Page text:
“African-American gospel music is a major influence in nearly all genres of modern popular music, from rhythm ‘n blues to jazz, from soul to rock ‘n roll. The musical genre is a unique expression of the black experience in America? The emotionally-charged, wailing vocals and syncopated rhythms give the music a distinctive style. The singing is accompanied not only by instrumentals, but often also by hand-clapping, foot-stomping and shouting. Gospel music is rooted in slave spirituals and protestant hymns. During the late 1800s, the music spread in popularity among white Christians through the traveling revivals led by Evangelist Dwight Moody. The music took root in the black church after it’s embraced by the gospel music to prominence.
Gospel also played a crucial role in the civil rights movement of the 1960s. African-American gospel lyrics are simple, repetitive and built on the call-and-response tradition of the plantation spirituals. Singing is spontaneous and songs are jubilant and uplifting in keeping with a mood of praise and worship. Contemporary instrumentals, accompaniments include keyboards backed by guitar, drums and wind instruments, sometimes punctuated by bells, cymbals and tambourines. The music is built on syncopated rhythm, a swing beat and a chorus of simple harmonies” (Ferguson, G.).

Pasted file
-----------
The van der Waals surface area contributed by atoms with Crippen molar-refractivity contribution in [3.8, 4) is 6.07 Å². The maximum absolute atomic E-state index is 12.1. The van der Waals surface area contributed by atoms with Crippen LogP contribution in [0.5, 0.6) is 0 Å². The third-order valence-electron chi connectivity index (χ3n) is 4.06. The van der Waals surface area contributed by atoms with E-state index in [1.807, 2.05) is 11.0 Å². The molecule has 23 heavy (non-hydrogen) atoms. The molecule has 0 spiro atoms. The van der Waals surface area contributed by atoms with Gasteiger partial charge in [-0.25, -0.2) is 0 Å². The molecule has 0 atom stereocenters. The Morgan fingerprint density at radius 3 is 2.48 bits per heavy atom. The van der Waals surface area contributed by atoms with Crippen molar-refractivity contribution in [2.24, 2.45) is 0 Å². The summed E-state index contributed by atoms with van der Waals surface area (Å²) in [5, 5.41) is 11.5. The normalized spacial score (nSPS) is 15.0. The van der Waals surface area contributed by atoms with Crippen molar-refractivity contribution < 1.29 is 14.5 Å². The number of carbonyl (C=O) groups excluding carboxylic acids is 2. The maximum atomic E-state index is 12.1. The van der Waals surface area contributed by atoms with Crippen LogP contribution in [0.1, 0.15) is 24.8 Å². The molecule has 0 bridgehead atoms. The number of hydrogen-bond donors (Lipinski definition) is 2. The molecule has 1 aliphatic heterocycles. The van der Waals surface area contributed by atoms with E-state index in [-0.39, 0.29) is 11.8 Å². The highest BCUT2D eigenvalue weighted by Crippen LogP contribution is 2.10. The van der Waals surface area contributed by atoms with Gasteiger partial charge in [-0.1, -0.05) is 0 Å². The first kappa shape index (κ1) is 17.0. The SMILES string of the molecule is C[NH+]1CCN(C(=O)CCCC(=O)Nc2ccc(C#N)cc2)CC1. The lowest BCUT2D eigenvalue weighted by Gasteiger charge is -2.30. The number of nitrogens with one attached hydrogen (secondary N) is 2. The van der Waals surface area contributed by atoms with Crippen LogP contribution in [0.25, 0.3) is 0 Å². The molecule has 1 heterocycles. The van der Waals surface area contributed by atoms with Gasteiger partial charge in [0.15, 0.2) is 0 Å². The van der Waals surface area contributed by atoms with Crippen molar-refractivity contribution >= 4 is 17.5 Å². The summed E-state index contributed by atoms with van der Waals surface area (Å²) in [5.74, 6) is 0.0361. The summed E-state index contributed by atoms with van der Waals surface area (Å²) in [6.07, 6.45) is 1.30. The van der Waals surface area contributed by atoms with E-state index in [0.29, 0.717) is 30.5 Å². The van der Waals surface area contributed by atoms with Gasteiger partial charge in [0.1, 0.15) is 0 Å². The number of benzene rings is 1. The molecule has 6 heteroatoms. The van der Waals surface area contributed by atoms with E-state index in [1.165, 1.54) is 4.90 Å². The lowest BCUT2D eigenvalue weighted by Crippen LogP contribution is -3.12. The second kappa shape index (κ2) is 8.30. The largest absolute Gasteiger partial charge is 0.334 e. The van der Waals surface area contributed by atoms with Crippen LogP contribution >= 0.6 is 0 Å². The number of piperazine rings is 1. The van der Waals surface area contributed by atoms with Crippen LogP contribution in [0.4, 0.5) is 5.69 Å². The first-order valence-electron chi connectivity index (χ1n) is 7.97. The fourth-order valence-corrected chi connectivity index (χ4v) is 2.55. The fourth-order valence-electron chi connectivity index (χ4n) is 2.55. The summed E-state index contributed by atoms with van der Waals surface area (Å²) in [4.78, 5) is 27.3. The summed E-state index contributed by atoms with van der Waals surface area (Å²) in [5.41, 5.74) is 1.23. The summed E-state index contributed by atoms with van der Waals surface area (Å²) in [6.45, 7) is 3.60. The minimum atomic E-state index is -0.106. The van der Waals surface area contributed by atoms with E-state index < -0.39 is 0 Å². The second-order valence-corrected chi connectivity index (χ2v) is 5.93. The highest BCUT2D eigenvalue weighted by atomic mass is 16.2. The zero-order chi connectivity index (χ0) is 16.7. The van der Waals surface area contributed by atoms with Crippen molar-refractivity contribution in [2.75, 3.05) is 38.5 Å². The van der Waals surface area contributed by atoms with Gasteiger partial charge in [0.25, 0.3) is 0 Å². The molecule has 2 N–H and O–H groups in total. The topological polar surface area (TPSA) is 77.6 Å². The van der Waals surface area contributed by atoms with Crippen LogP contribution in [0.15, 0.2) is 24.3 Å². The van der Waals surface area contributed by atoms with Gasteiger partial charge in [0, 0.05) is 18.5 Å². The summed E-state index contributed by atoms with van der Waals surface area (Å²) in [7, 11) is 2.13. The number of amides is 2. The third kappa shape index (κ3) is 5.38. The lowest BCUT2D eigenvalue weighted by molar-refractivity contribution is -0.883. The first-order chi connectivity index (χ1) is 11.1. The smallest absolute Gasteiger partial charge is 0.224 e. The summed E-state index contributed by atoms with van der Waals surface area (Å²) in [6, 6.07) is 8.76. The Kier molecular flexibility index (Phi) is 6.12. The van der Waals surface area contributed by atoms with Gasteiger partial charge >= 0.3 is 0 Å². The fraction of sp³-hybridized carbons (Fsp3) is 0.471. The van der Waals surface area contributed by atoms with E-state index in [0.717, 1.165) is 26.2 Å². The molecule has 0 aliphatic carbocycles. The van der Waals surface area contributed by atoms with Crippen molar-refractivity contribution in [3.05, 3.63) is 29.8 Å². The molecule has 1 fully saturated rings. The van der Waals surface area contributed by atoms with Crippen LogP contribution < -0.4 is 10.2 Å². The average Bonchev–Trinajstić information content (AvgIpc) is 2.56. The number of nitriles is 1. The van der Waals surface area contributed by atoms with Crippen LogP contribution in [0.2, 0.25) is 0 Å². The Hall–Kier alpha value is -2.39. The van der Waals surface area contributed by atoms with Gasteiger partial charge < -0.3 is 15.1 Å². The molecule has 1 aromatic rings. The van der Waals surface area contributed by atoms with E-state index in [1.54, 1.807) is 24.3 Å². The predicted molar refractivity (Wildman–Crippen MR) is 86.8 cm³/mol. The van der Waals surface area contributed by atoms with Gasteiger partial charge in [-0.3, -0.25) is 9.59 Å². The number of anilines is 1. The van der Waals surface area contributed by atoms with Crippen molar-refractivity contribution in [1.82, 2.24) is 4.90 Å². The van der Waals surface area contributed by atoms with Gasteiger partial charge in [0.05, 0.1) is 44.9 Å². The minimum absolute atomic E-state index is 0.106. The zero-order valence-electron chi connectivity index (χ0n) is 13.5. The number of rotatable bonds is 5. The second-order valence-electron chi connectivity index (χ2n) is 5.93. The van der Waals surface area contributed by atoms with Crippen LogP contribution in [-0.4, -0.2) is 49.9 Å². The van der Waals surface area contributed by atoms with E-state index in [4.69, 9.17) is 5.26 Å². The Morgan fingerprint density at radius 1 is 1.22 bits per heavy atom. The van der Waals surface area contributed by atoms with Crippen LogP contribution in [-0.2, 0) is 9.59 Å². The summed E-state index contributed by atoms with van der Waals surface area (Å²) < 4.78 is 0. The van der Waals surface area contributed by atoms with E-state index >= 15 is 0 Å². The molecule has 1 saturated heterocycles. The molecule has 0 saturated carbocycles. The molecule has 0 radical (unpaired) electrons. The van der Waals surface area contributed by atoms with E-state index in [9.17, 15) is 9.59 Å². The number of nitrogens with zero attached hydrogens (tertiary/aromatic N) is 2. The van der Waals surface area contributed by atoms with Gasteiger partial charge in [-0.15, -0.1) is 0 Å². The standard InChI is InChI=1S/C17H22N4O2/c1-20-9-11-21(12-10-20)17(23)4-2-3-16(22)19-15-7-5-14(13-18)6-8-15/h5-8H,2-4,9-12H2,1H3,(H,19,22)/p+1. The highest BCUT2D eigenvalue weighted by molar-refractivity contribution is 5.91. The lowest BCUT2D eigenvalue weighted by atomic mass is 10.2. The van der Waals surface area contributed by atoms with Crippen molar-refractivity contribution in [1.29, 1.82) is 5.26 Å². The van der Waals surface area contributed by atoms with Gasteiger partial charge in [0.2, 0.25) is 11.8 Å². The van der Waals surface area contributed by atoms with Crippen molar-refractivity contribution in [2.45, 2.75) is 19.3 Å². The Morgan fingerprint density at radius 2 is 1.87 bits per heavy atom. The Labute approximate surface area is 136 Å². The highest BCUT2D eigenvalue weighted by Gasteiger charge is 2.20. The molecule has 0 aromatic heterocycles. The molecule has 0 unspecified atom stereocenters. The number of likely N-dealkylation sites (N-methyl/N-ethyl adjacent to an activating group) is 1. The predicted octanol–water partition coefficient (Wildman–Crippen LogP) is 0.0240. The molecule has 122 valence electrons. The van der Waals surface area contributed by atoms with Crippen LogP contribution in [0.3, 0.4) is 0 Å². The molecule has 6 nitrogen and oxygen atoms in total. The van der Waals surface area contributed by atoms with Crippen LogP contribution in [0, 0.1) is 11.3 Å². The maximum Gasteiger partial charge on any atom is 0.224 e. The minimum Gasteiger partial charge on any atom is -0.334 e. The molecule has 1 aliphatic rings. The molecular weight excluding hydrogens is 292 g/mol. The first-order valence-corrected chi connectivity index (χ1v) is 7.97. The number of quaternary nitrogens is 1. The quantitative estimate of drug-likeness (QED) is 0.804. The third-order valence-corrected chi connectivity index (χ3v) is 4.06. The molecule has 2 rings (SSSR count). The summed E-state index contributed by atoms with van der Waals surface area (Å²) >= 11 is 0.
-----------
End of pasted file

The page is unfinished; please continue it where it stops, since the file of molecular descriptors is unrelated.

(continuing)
One very consistent and obvious element in the African American culture is their music. Music was as much a part of the daily language as talking. In some traditional African cultures, the Language was very tonal and the meaning of a word or phrase could change with the tonal inflections. Some drums were designed to produce a range of pitches to accommodate the pitches of the tonal language. Songs were used to tell of the culture’s history or announce a notable deed or event. Songs were used to synchronize a group effort or task or tell of some emotional crest or valley. Music was also important in comforting and healing. It has been well noted that Africans in America used music in their labor, sorrow, joy, communication and resistance against slavery. Even though African American music has evolved through various eras and styles, the powerful melodic lines and the rhythm (the all important rhythm) remained prominent and influential The African American music of the 1960’and 1970’s was rich, powerful and diverse. There were, of course, the sounds of gospels and a resurgence of spirituals that accompanied the civil rights movement. There was the pulsating sound of rhythm and blues and the beautiful harmonic? modulations and melodies of such groups as The Stylistics, The Chi Lights and The Delphonics.